Rather than reversing the obfuscation I decided to take a different route. Ollydbg has a useful feature called Run Trace or rtrace for short. It's great for tracking down anti-debugging or logging changes to registers. It's not a feature I would recommend for tracing over large amounts of code. Creating a PinTool would be a better choice for this type of task but rtrace is good for small jobs. Here are three excellent reads on using Pintool for similar tasks 1, 2 and 3.
To execute the code above pass the output log file to the script, copy the rtrace.json to the working directory of the script and the IDB and then execute the script in IDA. This will give an output as seen below. The C is for Count and S is for Set. Glancing over other functions it is easy to see which instructions are responsible for looping and decoding data.
Since rtrace logs all modified register values it is easy to access those values. Included in the script is the ability to print all those values. This can be done by selecting the address and pressing Shift-A. To print the next address called, select the address and the press Shift-S. The arrow is the address of the selected line.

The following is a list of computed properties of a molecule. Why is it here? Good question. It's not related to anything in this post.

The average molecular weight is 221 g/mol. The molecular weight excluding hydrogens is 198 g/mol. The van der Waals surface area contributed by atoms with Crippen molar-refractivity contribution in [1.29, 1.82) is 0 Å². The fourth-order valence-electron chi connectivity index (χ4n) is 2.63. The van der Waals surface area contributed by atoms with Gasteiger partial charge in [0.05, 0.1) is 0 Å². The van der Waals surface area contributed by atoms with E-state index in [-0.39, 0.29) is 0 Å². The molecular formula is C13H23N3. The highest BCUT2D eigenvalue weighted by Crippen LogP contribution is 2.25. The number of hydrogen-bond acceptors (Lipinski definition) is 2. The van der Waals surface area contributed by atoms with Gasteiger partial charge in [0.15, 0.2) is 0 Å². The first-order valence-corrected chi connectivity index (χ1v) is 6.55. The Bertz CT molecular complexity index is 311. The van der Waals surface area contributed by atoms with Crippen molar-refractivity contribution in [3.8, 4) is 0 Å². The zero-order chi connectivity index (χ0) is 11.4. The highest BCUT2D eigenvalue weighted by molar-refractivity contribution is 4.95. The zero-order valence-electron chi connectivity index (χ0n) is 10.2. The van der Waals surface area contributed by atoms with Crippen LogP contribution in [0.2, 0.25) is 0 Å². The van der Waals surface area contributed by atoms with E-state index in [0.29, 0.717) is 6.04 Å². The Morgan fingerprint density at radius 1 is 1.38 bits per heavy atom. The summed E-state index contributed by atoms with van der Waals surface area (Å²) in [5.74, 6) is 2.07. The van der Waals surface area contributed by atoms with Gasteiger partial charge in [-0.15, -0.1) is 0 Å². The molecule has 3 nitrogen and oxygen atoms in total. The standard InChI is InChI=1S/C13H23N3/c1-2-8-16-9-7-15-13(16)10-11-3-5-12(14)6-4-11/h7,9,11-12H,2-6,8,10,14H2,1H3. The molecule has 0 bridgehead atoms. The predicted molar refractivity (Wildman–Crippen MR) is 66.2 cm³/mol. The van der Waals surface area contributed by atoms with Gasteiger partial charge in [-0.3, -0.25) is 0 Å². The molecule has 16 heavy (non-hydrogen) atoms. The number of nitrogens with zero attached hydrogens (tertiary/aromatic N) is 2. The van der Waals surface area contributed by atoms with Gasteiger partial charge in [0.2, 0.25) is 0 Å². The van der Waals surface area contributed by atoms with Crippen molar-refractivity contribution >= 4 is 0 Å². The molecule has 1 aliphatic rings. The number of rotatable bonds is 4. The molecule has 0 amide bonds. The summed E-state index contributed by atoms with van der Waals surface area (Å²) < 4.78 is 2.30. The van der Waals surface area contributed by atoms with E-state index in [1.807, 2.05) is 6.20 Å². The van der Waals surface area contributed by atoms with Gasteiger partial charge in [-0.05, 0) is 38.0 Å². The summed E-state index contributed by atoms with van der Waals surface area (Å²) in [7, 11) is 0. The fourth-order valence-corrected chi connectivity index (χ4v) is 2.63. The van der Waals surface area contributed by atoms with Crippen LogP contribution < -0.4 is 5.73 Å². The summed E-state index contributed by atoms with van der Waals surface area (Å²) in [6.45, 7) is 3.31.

Once I followed the address in the output window it lead me to what called ExitProcess. Now all I needed to do was investigate the calls of EBX in the first block of the previous to see what is being checked and patch the ZF flag results to continue execution. What makes this sample interesting (and actually worth reading the code) is Upatre is using an undocumented technique to determine if it is running on a Windows NT 6.0 or higher. I'm unaware if this techniques works on Windows Vista. I have only tested on Windows XP SP3 (NT 5.1) and Windows 7 ( NT 6.1).
The malware calls RtlAcquirePebLock and NtCurrentTeb twice. On Windows XP when RtlAcquirePebLock is called the first time ECX, EDX and EAX is over written. ECX will be the return address of RtlAcquirePebLock, EDX will be the address of PEB FastPebLoclk which is a pointer to _RTL_CRITICAL_SECTION and EAX will be zero. On the second call only EAX will be over written. On Windows 7 when RtlAcquirePebLock is called EAX will become zero and ECX will be equal to the Thread Information Block (TEB) ClientId. On the second call to RtlAcquirePebLock EAX will be zero, EDX will be the TEB CliendId but ECX will be equal the the TEB. On the second call to RtlAcquirePebLock if ECX is equal to TEB or the return of NtCurrentTeb the sample is running on NT 6.0 or higher.
Below is the code rewritten in C++
The changes in the return values are caused by the difference in how RtlAcquirePebLock calls RtlEnterCriticalSection. In Windows XP RtlEnterCriticalSection is called by being passed a pointer from PEB FastPebLockRoutine. Since the PEB is writable from user mode the FastPebLockRoutine, it can be over written to cause a heap overflow. See Refs 1 and 2. Below we can see the difference between XP and Win7 for RtlAcquirePebLock.
Hash - 891F33FDD94481E84278736CEB891D1036564C03